Ezekiel 16:49. Behold, this was the iniquity of thy sister Sodom, pride, fulness of bread, and abundance of idleness was in her and in her daughters, neither did she strengthen the hand of the poor and needy.(50.)And they were haughty, and committed abomination (homosexuality) before me: therefore I took them away as I saw good.
Sounds like the “right” and “left” are both wrong.
God please forgive us for trying to justify our own sins by pointing out the sins of others.



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undisclosed

posted September 27, 2007 at 3:21 pm


N.M. Rod,
I came back to see if you answered my question and I see that you have not. So, I pose it again:
Which of these Christian fundamentals do you disagree with?
- the inerrancy of the Bible
- Sola Scriptura
- the virgin birth of Christ
- the doctrine of substitutionary atonement
- the bodily resurrection of Jesus
- and the imminent return of Jesus Christ
I’m not talking about the man-made ones you mentioned above. I’m talking about the basic Christian fundamentals which *define* a Christian as a fundamentalist.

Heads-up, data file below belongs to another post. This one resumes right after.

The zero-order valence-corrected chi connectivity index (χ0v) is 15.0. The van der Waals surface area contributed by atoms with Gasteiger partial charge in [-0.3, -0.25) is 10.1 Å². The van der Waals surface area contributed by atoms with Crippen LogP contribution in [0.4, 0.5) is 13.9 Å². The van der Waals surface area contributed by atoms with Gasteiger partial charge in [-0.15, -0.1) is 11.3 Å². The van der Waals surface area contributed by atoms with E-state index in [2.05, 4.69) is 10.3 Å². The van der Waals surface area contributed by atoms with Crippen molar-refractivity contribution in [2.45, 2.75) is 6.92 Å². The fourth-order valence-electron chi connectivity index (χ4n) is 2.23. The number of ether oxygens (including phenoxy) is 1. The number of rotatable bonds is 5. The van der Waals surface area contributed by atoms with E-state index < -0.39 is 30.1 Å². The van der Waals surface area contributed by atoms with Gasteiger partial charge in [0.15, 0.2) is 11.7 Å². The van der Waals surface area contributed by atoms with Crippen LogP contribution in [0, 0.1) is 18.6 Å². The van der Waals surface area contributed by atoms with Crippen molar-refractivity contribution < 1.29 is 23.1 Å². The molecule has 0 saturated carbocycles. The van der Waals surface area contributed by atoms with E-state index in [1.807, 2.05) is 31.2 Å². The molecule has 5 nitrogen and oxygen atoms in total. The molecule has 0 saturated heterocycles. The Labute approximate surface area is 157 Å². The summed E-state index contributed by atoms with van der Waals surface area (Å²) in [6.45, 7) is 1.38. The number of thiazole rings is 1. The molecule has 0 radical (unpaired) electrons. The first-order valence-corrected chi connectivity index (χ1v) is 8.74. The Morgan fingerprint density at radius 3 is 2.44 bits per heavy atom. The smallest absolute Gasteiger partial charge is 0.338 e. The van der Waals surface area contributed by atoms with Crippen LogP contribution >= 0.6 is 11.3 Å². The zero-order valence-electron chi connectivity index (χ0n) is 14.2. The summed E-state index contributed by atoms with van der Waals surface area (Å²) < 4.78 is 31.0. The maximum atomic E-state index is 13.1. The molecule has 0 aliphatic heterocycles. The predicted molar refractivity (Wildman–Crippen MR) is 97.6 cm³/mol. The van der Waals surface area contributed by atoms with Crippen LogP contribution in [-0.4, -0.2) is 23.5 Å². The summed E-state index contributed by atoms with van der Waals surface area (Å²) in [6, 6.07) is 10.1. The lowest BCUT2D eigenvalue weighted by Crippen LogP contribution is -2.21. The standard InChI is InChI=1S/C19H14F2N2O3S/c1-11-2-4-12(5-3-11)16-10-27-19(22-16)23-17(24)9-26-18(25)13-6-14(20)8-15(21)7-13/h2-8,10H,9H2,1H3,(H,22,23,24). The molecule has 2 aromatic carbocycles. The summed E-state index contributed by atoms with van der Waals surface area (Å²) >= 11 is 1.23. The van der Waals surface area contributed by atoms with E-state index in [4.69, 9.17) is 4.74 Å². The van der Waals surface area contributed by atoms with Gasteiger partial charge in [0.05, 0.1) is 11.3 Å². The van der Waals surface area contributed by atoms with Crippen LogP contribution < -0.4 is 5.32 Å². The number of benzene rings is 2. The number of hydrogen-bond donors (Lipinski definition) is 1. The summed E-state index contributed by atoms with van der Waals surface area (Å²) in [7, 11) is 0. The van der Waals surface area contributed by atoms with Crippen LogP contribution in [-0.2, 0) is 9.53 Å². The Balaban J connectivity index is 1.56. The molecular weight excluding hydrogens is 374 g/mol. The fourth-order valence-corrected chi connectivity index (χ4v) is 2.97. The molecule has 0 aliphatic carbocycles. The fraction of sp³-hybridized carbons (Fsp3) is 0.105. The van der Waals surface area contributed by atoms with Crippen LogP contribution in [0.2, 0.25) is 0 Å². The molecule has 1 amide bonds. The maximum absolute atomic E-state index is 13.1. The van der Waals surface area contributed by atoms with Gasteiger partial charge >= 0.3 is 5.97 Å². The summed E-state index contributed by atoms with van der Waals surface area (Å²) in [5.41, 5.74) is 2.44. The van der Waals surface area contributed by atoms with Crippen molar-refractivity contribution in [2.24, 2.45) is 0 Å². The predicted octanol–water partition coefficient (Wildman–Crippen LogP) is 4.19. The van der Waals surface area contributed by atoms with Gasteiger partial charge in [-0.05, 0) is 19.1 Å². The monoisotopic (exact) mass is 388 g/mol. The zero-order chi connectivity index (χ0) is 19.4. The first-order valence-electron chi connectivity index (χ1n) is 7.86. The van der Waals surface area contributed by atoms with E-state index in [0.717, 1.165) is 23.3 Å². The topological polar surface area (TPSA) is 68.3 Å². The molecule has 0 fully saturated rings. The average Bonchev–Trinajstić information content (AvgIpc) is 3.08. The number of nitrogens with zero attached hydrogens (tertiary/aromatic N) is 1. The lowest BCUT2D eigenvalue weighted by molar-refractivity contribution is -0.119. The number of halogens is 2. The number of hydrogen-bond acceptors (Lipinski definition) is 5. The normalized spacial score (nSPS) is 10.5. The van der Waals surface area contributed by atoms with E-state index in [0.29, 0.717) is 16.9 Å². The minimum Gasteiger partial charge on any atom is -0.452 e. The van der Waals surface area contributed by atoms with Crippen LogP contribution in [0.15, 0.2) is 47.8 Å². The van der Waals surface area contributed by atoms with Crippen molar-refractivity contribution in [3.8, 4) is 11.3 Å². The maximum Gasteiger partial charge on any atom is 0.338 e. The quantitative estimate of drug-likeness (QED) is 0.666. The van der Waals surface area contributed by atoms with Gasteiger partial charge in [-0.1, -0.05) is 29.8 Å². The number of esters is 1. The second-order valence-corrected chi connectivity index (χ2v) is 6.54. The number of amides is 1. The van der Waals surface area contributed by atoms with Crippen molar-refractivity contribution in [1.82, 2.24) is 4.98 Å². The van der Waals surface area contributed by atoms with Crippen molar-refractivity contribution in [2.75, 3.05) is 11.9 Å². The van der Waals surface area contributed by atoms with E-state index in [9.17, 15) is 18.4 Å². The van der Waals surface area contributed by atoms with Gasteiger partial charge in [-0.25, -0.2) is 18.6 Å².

Also, I never said that fundamentalists are “the purist form of Christians and most like Jesus”
You posted about your concerns regarding Christian fundamentalists. Christian fundamentalists believe in the 6 fundamentals listed above. Please let me know what the problem is with these fundamental beliefs. I’m a new Christian so look to other Christians for guidance. Or, am I in the wrong place?
“And we urge you, brothers, admonish the idle, encourage the fainthearted, help the weak, be patient with them all.”
- 1 Thessalonians 5:14



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Gerald R. Wheeler

posted September 28, 2007 at 12:43 pm


I was not aware of the government censoring of religious materials in federal prisons, but I want to voice a strong objection to this policy. Prisoners should be allowed to read the bible and other christian literature. This policy will work to contradict what a prisoner is supposed to achieve in prison.